Due to the low frequency of the conative construction in the data –– which was expected –– no specific analyses of this construction were conducted. The other three constructions were further analyzed for the particular verb patterns with which they appear. This is discussed further later in the analysis. Beyond descriptive statistics for the data set, an analysis of pronoun frequency in the child-directed speech instances demonstrated a high frequency of pronoun use. Out of 160 sentences, 109 had a pronoun present, or a rate of 68.1 percent. Moreover, pronouns were the subject of the sentence 104 out of the 109 pronouns instances. 95.4 percent of the time that pronouns were featured, a pronoun was the subject of the sentence. These 104 instances of pronouns as subjects represented 65.0 percent of all cases (N = 160). There were also 14 sentences that featured both a pronoun as the subject, and object of the sentence.
Sentences were also analyzed for the common English constructions of ditransitive, caused-motion, intransitive motion, and conative. The distribution of each of these constructions in the data included the ditransitive appearing 36 times (22.5 percent), the caused-motion construction appearing 11 times (6.9 percent), the intransitive motion construction appearing 33 times (20.6 percent), and the conative construction appearing two times (1.3 percent). This leaves 78 sentences in the data set that were either incomplete, or did not conform to an analyzed construction (48.7 percent), often due to the informal and incomplete nature of mothers’ utterances to their children.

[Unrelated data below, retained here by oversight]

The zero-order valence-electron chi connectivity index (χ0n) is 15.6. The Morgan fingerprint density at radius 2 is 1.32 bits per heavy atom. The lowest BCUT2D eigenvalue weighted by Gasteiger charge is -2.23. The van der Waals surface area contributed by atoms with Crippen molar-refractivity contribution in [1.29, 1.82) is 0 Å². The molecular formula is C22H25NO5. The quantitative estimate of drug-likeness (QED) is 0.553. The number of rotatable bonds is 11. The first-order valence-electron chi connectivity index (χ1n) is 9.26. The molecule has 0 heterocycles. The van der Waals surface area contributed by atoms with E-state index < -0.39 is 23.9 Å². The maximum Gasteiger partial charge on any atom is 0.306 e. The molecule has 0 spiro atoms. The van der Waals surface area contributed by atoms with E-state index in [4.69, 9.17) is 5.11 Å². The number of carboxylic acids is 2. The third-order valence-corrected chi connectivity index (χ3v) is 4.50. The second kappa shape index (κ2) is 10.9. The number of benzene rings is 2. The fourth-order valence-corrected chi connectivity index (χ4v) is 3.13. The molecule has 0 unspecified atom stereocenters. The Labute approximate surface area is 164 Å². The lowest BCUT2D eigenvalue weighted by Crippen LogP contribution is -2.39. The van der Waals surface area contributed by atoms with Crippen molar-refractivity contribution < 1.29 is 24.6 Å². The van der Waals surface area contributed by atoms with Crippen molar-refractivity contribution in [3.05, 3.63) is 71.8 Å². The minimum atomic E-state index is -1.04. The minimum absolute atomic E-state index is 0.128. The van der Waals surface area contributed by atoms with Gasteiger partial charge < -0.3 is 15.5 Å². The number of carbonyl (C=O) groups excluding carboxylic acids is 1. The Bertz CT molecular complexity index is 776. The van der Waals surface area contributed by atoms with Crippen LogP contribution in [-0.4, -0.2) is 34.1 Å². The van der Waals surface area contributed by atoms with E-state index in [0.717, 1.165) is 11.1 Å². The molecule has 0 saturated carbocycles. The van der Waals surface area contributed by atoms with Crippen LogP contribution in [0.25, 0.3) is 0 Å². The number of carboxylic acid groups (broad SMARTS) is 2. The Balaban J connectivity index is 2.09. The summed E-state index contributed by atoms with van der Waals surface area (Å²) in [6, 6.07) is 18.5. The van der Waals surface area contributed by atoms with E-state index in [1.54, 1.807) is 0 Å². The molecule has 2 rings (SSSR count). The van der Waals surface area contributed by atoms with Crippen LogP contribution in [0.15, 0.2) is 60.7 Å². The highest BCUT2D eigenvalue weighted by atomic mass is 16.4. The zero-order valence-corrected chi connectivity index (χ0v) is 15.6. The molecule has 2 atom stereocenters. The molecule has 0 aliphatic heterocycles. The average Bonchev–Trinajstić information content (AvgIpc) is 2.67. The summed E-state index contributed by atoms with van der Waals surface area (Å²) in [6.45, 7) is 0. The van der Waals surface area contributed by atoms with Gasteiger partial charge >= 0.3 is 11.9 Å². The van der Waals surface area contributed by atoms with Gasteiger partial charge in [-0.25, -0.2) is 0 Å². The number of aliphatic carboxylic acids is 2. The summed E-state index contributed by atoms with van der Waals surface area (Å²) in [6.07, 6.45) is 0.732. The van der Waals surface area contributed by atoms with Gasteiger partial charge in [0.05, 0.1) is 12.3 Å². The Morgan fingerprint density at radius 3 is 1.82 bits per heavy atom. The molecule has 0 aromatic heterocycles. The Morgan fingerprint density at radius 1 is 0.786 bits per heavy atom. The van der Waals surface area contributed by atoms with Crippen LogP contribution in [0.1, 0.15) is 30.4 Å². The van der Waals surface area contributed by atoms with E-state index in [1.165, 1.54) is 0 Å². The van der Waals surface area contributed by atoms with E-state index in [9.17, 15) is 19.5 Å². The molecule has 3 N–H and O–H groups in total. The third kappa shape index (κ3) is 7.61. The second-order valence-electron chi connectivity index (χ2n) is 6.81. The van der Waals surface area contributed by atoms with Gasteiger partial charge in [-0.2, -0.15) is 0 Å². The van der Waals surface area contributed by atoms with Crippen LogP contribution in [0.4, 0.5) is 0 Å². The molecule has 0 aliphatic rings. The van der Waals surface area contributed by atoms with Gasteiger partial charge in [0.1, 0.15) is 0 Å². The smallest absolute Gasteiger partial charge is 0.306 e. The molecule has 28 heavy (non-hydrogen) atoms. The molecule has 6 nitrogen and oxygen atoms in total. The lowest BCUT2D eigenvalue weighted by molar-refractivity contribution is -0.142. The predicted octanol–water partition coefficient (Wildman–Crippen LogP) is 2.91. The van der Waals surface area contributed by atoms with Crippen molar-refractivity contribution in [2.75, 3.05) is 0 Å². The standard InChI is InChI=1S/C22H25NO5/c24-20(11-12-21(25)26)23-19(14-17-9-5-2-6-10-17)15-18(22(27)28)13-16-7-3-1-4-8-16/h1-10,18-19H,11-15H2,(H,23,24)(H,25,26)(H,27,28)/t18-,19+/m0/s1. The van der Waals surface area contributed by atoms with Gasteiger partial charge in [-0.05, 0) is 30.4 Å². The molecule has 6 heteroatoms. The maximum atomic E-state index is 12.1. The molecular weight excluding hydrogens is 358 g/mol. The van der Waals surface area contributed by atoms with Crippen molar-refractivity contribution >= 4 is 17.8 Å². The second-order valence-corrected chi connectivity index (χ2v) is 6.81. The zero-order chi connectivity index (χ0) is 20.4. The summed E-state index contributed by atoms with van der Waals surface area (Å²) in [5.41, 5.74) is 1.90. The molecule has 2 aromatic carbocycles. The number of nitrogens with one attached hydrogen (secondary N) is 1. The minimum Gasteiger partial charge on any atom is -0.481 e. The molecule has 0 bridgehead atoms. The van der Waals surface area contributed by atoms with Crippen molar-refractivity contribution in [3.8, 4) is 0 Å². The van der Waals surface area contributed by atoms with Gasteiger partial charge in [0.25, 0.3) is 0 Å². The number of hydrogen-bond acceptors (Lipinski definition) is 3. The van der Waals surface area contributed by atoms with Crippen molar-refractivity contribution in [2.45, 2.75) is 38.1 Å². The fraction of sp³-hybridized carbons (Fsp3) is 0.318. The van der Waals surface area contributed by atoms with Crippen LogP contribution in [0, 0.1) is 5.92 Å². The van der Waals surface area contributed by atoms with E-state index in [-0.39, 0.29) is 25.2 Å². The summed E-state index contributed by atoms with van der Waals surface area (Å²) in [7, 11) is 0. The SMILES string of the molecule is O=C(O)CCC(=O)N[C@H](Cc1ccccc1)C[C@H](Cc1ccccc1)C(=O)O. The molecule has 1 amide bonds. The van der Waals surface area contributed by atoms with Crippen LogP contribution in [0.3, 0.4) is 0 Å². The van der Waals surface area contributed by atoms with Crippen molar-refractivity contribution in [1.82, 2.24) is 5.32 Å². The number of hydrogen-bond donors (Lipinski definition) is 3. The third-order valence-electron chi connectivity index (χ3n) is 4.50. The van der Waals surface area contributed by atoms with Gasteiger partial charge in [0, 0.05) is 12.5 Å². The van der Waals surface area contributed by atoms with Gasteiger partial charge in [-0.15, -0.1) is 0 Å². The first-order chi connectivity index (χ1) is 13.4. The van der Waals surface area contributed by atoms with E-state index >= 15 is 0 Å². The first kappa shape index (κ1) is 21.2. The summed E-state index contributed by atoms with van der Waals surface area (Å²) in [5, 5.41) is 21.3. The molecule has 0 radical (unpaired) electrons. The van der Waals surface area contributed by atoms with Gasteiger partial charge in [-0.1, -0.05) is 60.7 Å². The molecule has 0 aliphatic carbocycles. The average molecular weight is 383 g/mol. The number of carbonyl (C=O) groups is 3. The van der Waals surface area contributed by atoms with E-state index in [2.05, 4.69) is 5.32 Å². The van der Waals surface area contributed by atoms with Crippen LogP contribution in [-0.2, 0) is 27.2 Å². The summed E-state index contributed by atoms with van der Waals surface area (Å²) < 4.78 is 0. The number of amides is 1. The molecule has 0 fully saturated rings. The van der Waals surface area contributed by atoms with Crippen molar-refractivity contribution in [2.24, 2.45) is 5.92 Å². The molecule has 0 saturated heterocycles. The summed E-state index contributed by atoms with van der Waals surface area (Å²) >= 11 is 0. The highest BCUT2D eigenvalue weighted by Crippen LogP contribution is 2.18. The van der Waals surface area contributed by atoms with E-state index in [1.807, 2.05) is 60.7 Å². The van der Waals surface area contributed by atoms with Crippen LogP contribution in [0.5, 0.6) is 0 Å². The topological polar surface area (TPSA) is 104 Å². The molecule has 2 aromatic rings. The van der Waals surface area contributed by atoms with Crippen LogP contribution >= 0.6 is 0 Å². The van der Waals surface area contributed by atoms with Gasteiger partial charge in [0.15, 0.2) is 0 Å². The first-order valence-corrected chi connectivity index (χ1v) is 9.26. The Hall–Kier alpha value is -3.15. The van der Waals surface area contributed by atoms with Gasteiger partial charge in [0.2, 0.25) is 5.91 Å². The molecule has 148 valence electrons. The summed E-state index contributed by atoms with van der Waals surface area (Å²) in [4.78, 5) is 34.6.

The core analysis of the research was to see which verbs, if any, generalize to these various argument structure constructions. Beginning with the intransitive motion construction, which has been found in the past to generalize from the verb “go,” results showed a significant co-occurrence with this verb in the sample data. While 10 instances of the “go” verb were found in the 33 intransitive motion construction instances, only three were found among the 36 ditransitive construction instances, and only one “go” appeared among the 11 caused-motion constructions. Additionally, within the sample of intransitive constructions from the data, the most frequently occurring verb was “go” with 10 instances. Other verbs that appeared often, but less so, were “sit” with eight instances, as well as “come” and “look” which each appeared four times. Using a chi-squared analysis technique, the trend of “go” appearing more frequently in the intransitive construction than other verbs was shown to be statistically significant at the P < 0.05 level (P (1) = 0.0401).